The day had finally come. The day that everything would change, hopefully for the better. Light filtered through my closed eyelids, a breeze washed over my body, and I realized that my sheets had been kicked to the foot of my bed, again. I opened my eyes, and a million thoughts flew through my head at once. Today was the day that the people would try to break into the Electrum, fight for their human rights. This was a plan that had been formed carefully, and now it was actually going to happen.
Stepping out of bed, my feet pressed against the cold cement floor, sending a chillu my spine, despite the pressing heat. Coyote Village, previously known as Denton, Texas, had always been this way. The summers were hot and humid, while the winters were cold and bitter.
I sighed and looked around the room, my three sisters sleeping peacefully, their carrot orange hair glowing in the morning light. All four of us looked so much like our mother, green eyes, carrot-orange hair and pale skin. I was the only one with our father’s eyes, icy and blue. I crept across the room to the door, slipping on a black T-shirt and some gray leggings. I had promised Muffin that I would ride her this morning, before I had to watch all the children while their parents and older siblings went off to raid the Electrum.
I cautiously made my way over to the stables, making sure to keep an eye out for coyotes. Ever since the walls came up, the coyotes had started entering the town, searching for food. I definitely didn’t want to become a morning snack to a pack of wild dogs. I opened the wooden door, and walked into the stables that had once held horses. Now it hosted cats, very, very large cats. I walked over to Muffin’s stall, and swung it open. She sat there, patiently waiting. Her almond eyes stared at my expectantly, then seeming to decide that I would take too long, she started licking her paw. She was a very pretty cat, her feet and ears covered in a peach color that ringed her tail. Her slitted eyes were two different colors, one blue and one brown. I’ve never been good with names, so I named her after her cat breed: Ragamuffin.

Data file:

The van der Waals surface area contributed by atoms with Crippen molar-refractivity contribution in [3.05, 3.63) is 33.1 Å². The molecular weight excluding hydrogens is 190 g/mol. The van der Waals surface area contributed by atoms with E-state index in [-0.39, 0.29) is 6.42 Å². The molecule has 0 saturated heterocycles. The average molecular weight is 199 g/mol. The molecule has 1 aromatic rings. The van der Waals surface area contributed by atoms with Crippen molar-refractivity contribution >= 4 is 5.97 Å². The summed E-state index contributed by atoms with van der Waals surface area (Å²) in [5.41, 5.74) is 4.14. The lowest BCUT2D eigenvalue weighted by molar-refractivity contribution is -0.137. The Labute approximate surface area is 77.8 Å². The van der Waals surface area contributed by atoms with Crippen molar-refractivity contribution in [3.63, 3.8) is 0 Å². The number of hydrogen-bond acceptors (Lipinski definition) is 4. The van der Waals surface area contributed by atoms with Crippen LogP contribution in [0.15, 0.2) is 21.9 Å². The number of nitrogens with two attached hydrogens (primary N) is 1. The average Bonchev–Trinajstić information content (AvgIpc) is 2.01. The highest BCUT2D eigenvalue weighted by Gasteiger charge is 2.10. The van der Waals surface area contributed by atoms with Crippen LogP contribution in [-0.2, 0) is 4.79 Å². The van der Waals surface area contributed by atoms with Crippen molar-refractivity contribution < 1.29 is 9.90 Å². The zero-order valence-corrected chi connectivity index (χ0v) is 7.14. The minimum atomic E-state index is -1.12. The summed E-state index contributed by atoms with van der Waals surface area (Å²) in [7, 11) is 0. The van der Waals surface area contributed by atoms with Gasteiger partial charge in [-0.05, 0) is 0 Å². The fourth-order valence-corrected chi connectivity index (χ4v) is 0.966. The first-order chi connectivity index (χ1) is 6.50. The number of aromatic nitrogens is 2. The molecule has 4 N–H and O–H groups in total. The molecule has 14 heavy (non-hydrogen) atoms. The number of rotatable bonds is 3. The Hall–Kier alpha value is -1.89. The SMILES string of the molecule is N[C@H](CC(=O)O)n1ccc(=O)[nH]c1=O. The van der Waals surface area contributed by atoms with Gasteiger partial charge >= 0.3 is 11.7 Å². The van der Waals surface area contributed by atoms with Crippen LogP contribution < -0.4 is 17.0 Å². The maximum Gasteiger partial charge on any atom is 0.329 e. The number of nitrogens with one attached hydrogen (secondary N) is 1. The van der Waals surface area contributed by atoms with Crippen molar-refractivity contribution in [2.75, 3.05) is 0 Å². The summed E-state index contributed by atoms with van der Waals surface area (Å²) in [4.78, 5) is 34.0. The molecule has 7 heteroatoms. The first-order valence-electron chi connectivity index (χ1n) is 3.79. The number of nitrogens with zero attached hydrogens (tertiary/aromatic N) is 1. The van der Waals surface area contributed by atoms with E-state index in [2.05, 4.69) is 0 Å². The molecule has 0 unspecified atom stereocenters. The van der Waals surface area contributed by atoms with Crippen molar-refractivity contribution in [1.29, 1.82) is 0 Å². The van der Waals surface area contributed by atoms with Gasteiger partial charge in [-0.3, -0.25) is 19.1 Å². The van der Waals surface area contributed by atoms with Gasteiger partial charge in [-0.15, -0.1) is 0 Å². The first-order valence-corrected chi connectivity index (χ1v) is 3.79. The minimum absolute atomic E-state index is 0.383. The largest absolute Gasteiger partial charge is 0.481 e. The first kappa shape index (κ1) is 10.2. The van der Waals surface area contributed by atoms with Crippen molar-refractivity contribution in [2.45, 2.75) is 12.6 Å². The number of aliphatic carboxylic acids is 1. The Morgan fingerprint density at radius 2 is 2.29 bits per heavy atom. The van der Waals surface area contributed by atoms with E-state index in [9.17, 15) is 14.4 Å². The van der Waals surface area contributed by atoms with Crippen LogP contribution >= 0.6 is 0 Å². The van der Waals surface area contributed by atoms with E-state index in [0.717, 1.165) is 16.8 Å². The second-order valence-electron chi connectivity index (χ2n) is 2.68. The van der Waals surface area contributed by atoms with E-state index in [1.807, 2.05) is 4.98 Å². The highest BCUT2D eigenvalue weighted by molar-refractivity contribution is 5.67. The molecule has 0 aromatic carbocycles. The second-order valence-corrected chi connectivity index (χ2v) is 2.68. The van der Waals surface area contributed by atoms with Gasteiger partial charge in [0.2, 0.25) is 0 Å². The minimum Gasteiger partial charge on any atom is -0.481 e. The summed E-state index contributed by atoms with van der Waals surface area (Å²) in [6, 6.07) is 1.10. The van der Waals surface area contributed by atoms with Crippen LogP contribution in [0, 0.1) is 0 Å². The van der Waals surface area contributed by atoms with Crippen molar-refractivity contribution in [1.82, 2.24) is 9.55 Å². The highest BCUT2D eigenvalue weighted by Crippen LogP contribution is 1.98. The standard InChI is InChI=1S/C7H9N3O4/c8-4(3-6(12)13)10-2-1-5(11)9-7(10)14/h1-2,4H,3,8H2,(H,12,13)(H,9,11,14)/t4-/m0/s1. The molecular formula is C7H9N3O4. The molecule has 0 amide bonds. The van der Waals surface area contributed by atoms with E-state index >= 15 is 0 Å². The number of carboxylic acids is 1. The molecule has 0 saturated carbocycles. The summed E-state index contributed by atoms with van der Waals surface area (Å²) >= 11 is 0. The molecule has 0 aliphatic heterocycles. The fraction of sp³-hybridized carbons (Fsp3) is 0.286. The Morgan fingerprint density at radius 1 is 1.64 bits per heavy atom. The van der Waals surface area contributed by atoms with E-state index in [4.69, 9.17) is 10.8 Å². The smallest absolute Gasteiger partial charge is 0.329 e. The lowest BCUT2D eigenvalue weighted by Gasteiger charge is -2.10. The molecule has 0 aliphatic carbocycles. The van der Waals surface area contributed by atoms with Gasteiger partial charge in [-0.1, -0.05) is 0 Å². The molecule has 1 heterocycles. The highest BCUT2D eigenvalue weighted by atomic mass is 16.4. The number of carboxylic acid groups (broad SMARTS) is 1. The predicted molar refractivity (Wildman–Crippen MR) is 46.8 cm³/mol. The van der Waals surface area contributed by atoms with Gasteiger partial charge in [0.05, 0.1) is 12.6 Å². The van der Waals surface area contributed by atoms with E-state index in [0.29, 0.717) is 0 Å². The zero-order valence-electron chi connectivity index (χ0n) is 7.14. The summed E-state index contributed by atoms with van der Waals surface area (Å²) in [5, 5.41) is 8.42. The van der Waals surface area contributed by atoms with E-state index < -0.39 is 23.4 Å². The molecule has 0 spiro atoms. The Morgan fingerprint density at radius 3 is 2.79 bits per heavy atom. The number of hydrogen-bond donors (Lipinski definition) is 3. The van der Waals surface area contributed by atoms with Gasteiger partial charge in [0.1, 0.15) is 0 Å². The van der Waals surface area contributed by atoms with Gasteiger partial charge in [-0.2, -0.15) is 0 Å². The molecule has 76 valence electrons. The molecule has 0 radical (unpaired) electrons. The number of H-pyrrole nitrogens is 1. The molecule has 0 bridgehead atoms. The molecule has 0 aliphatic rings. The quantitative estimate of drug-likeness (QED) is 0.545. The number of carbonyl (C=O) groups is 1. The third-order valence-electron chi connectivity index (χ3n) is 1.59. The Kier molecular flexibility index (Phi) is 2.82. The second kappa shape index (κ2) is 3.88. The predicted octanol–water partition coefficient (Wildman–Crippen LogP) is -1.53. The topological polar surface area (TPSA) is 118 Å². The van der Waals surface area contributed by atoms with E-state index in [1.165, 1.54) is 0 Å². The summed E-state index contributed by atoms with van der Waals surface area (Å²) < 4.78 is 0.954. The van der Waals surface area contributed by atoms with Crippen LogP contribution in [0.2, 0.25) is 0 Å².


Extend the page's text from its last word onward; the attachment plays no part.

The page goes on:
“Time to go, Muffin, if we want to make it to the house.” I said, and Muffin perked up. She pranced out of her stall, not making so much as a sound.
After closing the door to the stables, I slid one leg over my cat’s back, and she bolted in the direction of the abandoned neighborhood.
The house was old, and falling apart. The pale blue paint was peeling, and the once beautiful garden was overgrown with weeds. My cat paid no mind to the now crumbling porch, and headed straight to the hole where a green door had once sealed the house closed, now lying on the ground, split in half. I slid off, knowing that it would be impossible for Muffin to climb the steep stairs with my weight on her back. We made our way up the steps, into a bedroom with slanted ceilings, through a large closet, and into the attic. Half of the roof was missing, and Muffin immediately laid down on the patch of warm sunlight. I reached for a purple bag where I kept a secret stash of walnuts, and started munching on some. Sweat drenched my body, and fanning myself did not help.
A board creaked, and I turned around just in time to see someone grab my bag of walnuts.
“Hey! That was mine!” I yelled at the shadow, and reached out to grab the bag when the thief took a step out of the dark corner. It was Kia.
“You can share,” she said, “there are enough for three.”
“Muffin doesn’t like walnuts.” I retorted, snatching the bag out of my best friend’s hand.
“Well that’s too bad,” Kiasaid, “I guess there’s more for me!”
I frowned, but then I remembered something, “Hey, where’s Sam?”
Kia shook her head, but I could see her lips curling into a smile, “Your boyfriend is going to the raid, remember?”
“I don’t think of him like that!” I crossed my arms, something I always do when I’m embarrassed. Kia knew me too well, I had had the biggest crush on him since forever. My face turned redder than my hair, and not because of the rising heat. Giving me a teasing look, she walked over to pet Muffin, but not once taking her eyes off me. I looked at her violet corkscrew curls that had faded since she last dyed it, her black roots grown out. Kia’s mother was a barber, and she always was coloring Kia’s hair different crazy colors.
“I don’t think you mean it,” she accused.
“Fine. You got me, whatever” My hands messed with a stray thread from my shirt, then I jumped to my feet, “I need to go!”
I bolted into action, running out of the empty house toward the road. I only slowed down when Muffin was at my side, and I jumped on her back and rode her all the way back to the stables. Leaving Muffin in her stall, I closed the door and sprinted back home. The children were already at the door when I got back, there were at least fifteen of them, all different sizes and ages.
I put my hands on my knees, took a breath in then let it out, “Come on in,” I beckoned them into the safety of my home, where the coyotes couldn’t get them. I silently lectured myself for putting these kids in danger, they could’ve all been eaten by the ferocious dogs.
“Okay, so you guys can do puzzles, read books, talk and hang out. I’m going to be reading on this chair,” I pointed to my favorite chair, “if you need anything.”
The children nodded and went to do the things I had suggested. I plopped down and grabbed my book off the end table, but before I could start reading a little girl with blonde hair started to talk to me.
“My older brother wanted to join the raid, but mom made us stay.”
Setting my book down, I asked what her name was, and she said her name was Jeannine and that she was six years old. We conversed about everything from the raid to my cat, Muffin. We talked and talked, until the sun had started to set. Until we received the news.